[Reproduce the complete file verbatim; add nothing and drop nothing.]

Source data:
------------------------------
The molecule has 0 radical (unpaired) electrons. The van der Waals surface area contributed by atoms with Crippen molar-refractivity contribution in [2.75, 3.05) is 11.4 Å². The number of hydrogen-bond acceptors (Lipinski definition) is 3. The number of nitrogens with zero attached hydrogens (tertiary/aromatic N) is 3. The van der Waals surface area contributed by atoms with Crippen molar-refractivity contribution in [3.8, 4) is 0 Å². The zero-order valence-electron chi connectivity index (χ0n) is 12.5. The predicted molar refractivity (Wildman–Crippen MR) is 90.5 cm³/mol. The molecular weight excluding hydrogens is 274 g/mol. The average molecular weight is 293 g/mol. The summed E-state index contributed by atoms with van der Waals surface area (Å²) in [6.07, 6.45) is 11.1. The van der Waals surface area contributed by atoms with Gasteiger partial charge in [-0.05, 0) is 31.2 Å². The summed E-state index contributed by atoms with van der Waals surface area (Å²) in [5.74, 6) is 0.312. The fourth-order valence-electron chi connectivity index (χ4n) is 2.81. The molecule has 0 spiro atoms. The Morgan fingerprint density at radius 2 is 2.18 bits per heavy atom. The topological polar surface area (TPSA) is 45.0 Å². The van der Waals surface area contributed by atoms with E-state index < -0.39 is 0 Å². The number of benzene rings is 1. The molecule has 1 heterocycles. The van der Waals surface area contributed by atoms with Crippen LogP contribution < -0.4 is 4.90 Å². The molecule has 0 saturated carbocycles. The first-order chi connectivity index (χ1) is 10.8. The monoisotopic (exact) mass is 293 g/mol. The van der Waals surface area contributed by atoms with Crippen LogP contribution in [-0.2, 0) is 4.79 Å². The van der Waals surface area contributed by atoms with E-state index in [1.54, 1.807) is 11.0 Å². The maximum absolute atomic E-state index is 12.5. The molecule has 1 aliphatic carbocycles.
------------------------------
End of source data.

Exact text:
The molecule has 0 radical (unpaired) electrons. The van der Waals surface area contributed by atoms with Crippen molar-refractivity contribution in [2.75, 3.05) is 11.4 Å². The number of hydrogen-bond acceptors (Lipinski definition) is 3. The number of nitrogens with zero attached hydrogens (tertiary/aromatic N) is 3. The van der Waals surface area contributed by atoms with Crippen molar-refractivity contribution in [3.8, 4) is 0 Å². The zero-order valence-electron chi connectivity index (χ0n) is 12.5. The predicted molar refractivity (Wildman–Crippen MR) is 90.5 cm³/mol. The molecular weight excluding hydrogens is 274 g/mol. The average molecular weight is 293 g/mol. The summed E-state index contributed by atoms with van der Waals surface area (Å²) in [6.07, 6.45) is 11.1. The van der Waals surface area contributed by atoms with Gasteiger partial charge in [-0.05, 0) is 31.2 Å². The summed E-state index contributed by atoms with van der Waals surface area (Å²) in [5.74, 6) is 0.312. The fourth-order valence-electron chi connectivity index (χ4n) is 2.81. The molecule has 0 spiro atoms. The Morgan fingerprint density at radius 2 is 2.18 bits per heavy atom. The topological polar surface area (TPSA) is 45.0 Å². The van der Waals surface area contributed by atoms with E-state index < -0.39 is 0 Å². The number of benzene rings is 1. The molecule has 1 heterocycles. The van der Waals surface area contributed by atoms with Crippen LogP contribution < -0.4 is 4.90 Å². The molecule has 0 saturated carbocycles. The first-order chi connectivity index (χ1) is 10.8. The monoisotopic (exact) mass is 293 g/mol. The van der Waals surface area contributed by atoms with Crippen LogP contribution in [-0.2, 0) is 4.79 Å². The van der Waals surface area contributed by atoms with E-state index in [1.54, 1.807) is 11.0 Å². The maximum absolute atomic E-state index is 12.5. The molecule has 1 aliphatic carbocycles.